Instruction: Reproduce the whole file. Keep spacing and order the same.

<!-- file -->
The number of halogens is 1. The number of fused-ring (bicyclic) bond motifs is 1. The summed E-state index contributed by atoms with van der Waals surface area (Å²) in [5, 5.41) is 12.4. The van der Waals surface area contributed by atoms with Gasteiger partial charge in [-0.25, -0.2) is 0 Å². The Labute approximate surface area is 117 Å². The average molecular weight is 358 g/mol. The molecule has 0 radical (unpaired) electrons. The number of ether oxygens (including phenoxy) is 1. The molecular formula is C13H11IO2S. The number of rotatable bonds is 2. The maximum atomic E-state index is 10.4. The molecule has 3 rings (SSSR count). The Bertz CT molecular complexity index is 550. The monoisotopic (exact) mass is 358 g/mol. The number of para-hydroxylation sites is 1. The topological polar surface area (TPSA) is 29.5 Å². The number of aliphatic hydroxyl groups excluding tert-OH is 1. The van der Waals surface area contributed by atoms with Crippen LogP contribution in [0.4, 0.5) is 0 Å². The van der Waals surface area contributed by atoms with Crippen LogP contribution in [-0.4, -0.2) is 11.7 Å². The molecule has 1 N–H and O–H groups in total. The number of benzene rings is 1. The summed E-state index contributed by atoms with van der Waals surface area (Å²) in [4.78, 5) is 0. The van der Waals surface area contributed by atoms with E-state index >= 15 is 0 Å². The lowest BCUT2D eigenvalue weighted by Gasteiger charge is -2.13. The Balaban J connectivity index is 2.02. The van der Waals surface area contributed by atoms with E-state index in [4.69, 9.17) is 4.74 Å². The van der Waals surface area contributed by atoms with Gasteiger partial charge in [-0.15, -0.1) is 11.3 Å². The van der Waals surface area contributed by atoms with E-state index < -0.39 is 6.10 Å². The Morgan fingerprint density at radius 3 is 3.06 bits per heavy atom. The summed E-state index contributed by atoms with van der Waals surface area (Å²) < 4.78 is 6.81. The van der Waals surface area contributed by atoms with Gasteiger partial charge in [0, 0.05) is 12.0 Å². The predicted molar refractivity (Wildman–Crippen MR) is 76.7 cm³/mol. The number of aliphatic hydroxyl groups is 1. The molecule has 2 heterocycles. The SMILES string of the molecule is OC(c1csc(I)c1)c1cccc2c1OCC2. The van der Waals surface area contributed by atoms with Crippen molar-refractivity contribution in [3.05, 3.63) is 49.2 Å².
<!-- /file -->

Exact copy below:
The number of halogens is 1. The number of fused-ring (bicyclic) bond motifs is 1. The summed E-state index contributed by atoms with van der Waals surface area (Å²) in [5, 5.41) is 12.4. The van der Waals surface area contributed by atoms with Gasteiger partial charge in [-0.25, -0.2) is 0 Å². The Labute approximate surface area is 117 Å². The average molecular weight is 358 g/mol. The molecule has 0 radical (unpaired) electrons. The number of ether oxygens (including phenoxy) is 1. The molecular formula is C13H11IO2S. The number of rotatable bonds is 2. The maximum atomic E-state index is 10.4. The molecule has 3 rings (SSSR count). The Bertz CT molecular complexity index is 550. The monoisotopic (exact) mass is 358 g/mol. The number of para-hydroxylation sites is 1. The topological polar surface area (TPSA) is 29.5 Å². The number of aliphatic hydroxyl groups excluding tert-OH is 1. The van der Waals surface area contributed by atoms with Crippen LogP contribution in [0.4, 0.5) is 0 Å². The van der Waals surface area contributed by atoms with Crippen LogP contribution in [-0.4, -0.2) is 11.7 Å². The molecule has 1 N–H and O–H groups in total. The number of benzene rings is 1. The summed E-state index contributed by atoms with van der Waals surface area (Å²) in [4.78, 5) is 0. The van der Waals surface area contributed by atoms with E-state index >= 15 is 0 Å². The lowest BCUT2D eigenvalue weighted by Gasteiger charge is -2.13. The Balaban J connectivity index is 2.02. The van der Waals surface area contributed by atoms with E-state index in [4.69, 9.17) is 4.74 Å². The van der Waals surface area contributed by atoms with Gasteiger partial charge in [-0.15, -0.1) is 11.3 Å². The van der Waals surface area contributed by atoms with E-state index < -0.39 is 6.10 Å². The Morgan fingerprint density at radius 3 is 3.06 bits per heavy atom. The summed E-state index contributed by atoms with van der Waals surface area (Å²) < 4.78 is 6.81. The van der Waals surface area contributed by atoms with Gasteiger partial charge in [0, 0.05) is 12.0 Å². The predicted molar refractivity (Wildman–Crippen MR) is 76.7 cm³/mol. The number of aliphatic hydroxyl groups is 1. The molecule has 2 heterocycles. The SMILES string of the molecule is OC(c1csc(I)c1)c1cccc2c1OCC2. The van der Waals surface area contributed by atoms with Crippen molar-refractivity contribution in [3.05, 3.63) is 49.2 Å².